An Introvert’s Guide to Teaching Kids

It wasn’t too long ago that I, like many others, trembled at the thought of standing in front of a crowd of strangers. Now I do it for a living. Not only that, but half the time, those strangers are kids.

Hello My Name Is IntrovertI am an only child, I don’t have any younger cousins, and I never had to babysit. Before moving to Korea, I had zero experience with kids. Over the past few weeks, I have been on a very steep learning curve.

One of the greatest challenges to overcome in this new role has been my demeanor as a veritable introvert. Susan Cain, in her book Quiet: The Power of Introverts, explains that the difference between introverts and extroverts is our source of energy.

Extroverts feed off the energy of social interaction and tend to thrive in classroom environments. We introverts, though, need low energy situations to recharge our batteries that quickly drain in those intense situations.

Teaching ESL to kids means constant exposure to that intensity. However, that doesn’t mean that we introverts are doomed.

If you are looking for a list of quick tips on how to handle a classroom, this is not your advice column. Here, I aim to outline a change of attitude that has helped me adapt to this new role into which I have been cast.

1. Embrace the Role

William Shakespeare wrote that we are all merely players on a stage. While this applies to our general lives, it is particularly important to remember when we are fulfilling a role that we may not be naturally predisposed to do.

I know that I was never meant for this role, but I have found myself expected to play it, and play it, I will. The first step for me was to recognize that I was going to have to wear a mask. We all bring our own style and influence to the classroom, but there are a few things that any teacher must be prepared to give their students.

For me, the most difficult of these was the sheer amount of energy needed. Kids have a lot of energy, and especially at our after-school programs, they can be teeming with excitement that needs an outlet. We need to match this energy if we are to hold their attention.

Scraps of paper, broken pencils, and other students can quickly become more interesting than the teacher if we start droning on about grammar rules. Even more difficult, are the one’s (who will probably remind you a bit of yourself) who are drained by the time they get to your class. For these pooped youngsters, it is up to us to engage them with the material.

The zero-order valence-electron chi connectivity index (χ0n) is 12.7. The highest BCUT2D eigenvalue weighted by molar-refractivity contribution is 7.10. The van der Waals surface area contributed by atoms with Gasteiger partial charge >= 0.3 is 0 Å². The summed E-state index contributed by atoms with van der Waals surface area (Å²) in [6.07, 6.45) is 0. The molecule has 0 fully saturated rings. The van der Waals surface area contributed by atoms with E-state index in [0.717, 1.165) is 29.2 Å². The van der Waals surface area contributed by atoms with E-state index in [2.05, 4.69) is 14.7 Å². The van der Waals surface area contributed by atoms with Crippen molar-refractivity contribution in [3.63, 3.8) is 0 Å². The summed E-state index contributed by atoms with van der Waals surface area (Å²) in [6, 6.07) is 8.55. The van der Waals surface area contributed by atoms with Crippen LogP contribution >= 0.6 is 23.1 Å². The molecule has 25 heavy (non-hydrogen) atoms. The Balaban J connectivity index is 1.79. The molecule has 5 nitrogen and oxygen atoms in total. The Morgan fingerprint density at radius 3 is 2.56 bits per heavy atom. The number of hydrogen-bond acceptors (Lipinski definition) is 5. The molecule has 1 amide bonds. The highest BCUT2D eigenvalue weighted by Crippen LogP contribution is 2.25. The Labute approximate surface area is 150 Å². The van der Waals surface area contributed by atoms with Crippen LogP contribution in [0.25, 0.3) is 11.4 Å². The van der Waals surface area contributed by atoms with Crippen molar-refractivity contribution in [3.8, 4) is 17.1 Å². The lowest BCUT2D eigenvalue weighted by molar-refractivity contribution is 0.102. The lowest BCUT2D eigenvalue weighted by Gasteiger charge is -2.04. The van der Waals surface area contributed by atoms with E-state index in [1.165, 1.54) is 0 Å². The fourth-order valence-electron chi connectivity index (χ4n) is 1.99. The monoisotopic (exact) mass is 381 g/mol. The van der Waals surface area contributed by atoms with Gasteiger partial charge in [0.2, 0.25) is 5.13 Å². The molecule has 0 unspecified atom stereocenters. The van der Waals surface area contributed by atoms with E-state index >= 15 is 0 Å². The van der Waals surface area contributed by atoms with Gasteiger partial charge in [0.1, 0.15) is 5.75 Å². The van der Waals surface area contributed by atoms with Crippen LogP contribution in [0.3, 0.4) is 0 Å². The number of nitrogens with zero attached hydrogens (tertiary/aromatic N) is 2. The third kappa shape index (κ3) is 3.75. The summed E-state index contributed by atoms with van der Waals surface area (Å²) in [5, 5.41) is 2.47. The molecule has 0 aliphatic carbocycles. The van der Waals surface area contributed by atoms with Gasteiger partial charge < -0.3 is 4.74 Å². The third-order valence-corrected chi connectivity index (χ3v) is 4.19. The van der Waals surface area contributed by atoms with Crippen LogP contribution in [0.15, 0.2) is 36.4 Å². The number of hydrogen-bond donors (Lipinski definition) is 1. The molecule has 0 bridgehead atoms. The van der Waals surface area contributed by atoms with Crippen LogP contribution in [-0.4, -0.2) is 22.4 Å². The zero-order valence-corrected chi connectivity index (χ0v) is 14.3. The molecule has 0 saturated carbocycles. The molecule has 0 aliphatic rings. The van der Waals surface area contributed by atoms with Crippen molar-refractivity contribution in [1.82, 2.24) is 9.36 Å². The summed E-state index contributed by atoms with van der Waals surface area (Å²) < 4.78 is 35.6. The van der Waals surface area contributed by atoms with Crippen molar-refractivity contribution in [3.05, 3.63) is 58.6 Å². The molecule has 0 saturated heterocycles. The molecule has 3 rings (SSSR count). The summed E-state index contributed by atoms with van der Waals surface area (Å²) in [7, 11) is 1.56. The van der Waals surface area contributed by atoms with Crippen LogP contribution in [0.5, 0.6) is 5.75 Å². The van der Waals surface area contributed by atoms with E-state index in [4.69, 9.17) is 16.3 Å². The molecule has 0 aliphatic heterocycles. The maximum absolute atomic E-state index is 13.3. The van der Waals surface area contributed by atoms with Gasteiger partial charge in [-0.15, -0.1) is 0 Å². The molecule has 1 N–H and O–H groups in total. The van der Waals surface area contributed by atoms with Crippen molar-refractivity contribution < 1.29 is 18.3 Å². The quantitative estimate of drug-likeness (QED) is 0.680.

Although I’m not big on teaching games, I have embraced the fact that sometimes we just need to play a few minutes of Simon Says or a do an absurd little dance. These things are certainly outside my comfort zone, but I didn’t launch myself to the other side of the globe to relax in my comfort zone; I came to burst out of it.

As I ease into the routine, my comfort zone expands, and those things that had caused me so much anxiety have become part of me.

2. When you’re not in class, dont be in class!

As I write this, I am sitting on a park bench just down the street from my school. I only have a few hours off throughout the day, but over the past week, I have made it a point to get out of the school whenever possible.

Our minds feed off our surroundings, which can elicit emotions, trigger memories and affect our energy levels. When I am in class, I am running on adrenaline that keeps me focused and engaged with my students. That is perfectly fine and even necessary for playing my part, but like any athlete knows, pushing at full speed for every second of the game is not sustainable.

I find that when I stay in the school, my mind tries to maintain that energy and anxiety for hours at a time, so when I finally get to my class, I am already exhausted. Finding a quiet park or a cozy cafe gives me an opportunity to recharge.

This doesn’t mean I don’t prepare. This means I prepare somewhere else. On principle, I never take my books home with me, but going to a nearby cafe is sometimes necessary. I may still be working, but my environment keeps my energy levels down and my anxiety at bay.

When I’m finished prepping, I do something else. Though I often feel I can never prepare enough, I began to realize that I could never be fully prepared for any class. Once I have a basic lesson plan and activities, the rest is adapting to the ever-changing classroom environment.